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Previous Challenge Entry
Topic: Elementary School (07/19/04)

By Anthony David


“Ding dong, ding dong, ding dong,” the bell rang. There is a steady pitter-patter as the children troop into the makeshift hall. This hall serves as the elementary school for Ghanpur, a tiny hamlet. It has a single teacher Pavan, who is enthusiastic and encourages his students.

The children look clean and neat. But if you look closely at them, you can make out that they are poor. Their washed clothes are worn and torn and most of them are barefoot. Yet, their eyes gleam with joy as they consider it a privilege to be able to study. They yearn to come up in life and live a better quality life than their poor parents.

Gopi, one of them is full of questions. Some of his questions baffle Pavan too. But Pavan encourages the inquisitive spirit of Gopi and helps him to go for higher studies.

As he contemplates the entire class, squatting on the bare floor and eagerly waiting in front of him, Pavan begins to think. “ I wonder what these kids will be when they grow up? Will they remember me then?”

* * * * * *

Twenty-five years fly by. The village of Ghanpur is agog with excitement. The swanky new elementary school building is being inaugurated today. Mr.Gopi Myneni, the donor is now a flourishing entrepreneur whose concerns are multinational. Gopi, as he was then known as has really arrived, in the world. Yet, he is a grateful man.

He takes time and pain to trace and call his old teacher Pavan. He honors Pavan, now graying and feeble, before all the guests on that day.

“Sir,” says Gopi, “ I owe you a lot. I can never repay you for you have lit the flame of knowledge in my life. I want to felicitate you in thanksgiving Sir.”

As Gopi formally wraps a shawl around his shoulders, Pavan’s eyes are filled to the brim. He sheds tears, tears of joy as he thinks back on all those years he had toiled.

* * * * * *

Today as I face my teenagers in the Bible study art church, I wonder how they will turn out. They are so naïve, so attentive (most of them, anyway), so keen to learn the word of God. Some of their questions floor me completely. Yet, they are so earnest in their walk with God. With the world always around them, always battering them with its own culture, will they be able to cope? I wonder.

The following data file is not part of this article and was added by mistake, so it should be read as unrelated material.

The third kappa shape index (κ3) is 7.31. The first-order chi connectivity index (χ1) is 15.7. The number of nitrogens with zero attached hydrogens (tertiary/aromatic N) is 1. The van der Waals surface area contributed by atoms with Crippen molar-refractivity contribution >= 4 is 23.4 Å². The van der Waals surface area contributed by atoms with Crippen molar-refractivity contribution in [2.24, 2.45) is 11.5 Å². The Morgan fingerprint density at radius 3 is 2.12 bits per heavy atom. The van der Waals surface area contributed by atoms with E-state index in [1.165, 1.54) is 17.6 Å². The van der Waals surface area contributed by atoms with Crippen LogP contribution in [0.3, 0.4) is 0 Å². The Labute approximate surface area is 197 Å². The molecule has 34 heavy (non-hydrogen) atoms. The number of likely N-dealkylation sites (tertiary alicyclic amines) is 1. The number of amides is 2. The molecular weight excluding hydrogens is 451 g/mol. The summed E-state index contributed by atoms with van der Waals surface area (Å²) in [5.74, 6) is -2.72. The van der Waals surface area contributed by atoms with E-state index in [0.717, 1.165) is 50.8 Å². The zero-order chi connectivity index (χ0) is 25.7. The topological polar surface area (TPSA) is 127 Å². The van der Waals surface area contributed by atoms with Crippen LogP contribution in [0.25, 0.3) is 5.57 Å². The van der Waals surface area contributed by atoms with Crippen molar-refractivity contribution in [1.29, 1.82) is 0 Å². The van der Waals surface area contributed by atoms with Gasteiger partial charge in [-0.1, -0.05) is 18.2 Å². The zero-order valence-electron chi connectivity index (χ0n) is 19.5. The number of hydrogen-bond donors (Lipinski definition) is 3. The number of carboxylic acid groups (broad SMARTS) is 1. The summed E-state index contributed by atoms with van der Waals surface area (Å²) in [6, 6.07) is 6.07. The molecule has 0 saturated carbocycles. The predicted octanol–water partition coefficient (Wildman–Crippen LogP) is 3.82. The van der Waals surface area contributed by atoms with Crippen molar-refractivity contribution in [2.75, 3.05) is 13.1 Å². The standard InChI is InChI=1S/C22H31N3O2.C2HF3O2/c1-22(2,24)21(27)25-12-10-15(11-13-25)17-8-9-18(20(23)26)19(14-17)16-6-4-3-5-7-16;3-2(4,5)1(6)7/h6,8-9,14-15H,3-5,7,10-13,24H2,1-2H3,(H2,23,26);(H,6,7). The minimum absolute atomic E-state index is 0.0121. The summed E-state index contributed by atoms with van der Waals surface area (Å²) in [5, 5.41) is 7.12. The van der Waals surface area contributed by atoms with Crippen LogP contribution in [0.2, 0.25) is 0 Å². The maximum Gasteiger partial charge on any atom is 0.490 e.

Yet I know in my heart of hearts, these young ones will be the leaders in the Church, in the community at large too, years from now. Perhaps some of them may be leaders in business and in the government. Who can say? As I collect myself and begin teaching them, I whisper a silent prayer, “Our Heavenly Father, I pray for all these young ones you have placed in my charge. Please keep them faithful Lord, to you. Let them always find time for you, to talk to you and to listen to you. So bless them Lord that they may enter your celestial city at the end. Amen.” I know that God will answer my prayer for these kids. That is the only reward I need.

* * * * * *

© 2004: Dr.M.A.David S Kumar

Member Comments
Member Date
darlene hight07/26/04
Excellant entry! Thanks for sharing it
Corinne Smelker 07/26/04
I enjoyed reading this - good story, and makes one think of the impact that teachers, and buildings, have on the young ones.
Deborah Anderson07/26/04
I stand in agreement with you on your prayer to teach the children. After reading this though, I think you'll do just fine. Thank you for sharing and God bless you.
Karen Treharne07/27/04
Amen, Anthony. I don't know if it was your intention, but to me your story seemed to carry the message that we don't always see the fruit of the seeds we plant, and when we do it is truly a blessing from God. Is this a true story, by-the-way? Whether or not it is true doesn't matter, though, because it was well told and your prayer one that we could all pray for our own children.
L.M. Lee07/28/04
the only reward...wow, some days that must be hard to remember, but I know it is the one thing that keeps really good teachers focused on the goal. nice piece.
Angela Moore07/28/04
Thank you. I liked your parallels.
Anthony David07/28/04
Dear Karen, thanks for the comments. This is based loosely on a true story.
Norma OGrady07/31/04
I love your article.

This is truth, some are poor in living and some
are poor in parental guidance.

I too realize that we are all God's children God give's us life and what we do with it is up to us. Children are our future they didn't ask to be here, yet they are treated like burdens by some parents,
The bible say children are a blessing and the more you have the better you are blessed.
Why has Christians taken up the view that it's not possible to give them what they need so they try to limit their children to one or possibly up to three?
God has a plan for every child born, he never said anywhere in is word to give them everything the world has to offer.
We always can remember God is still in control it doesn't matter what the storm looks like God will see us through it.
He created the storm, too
Yeshua bless all your endeavors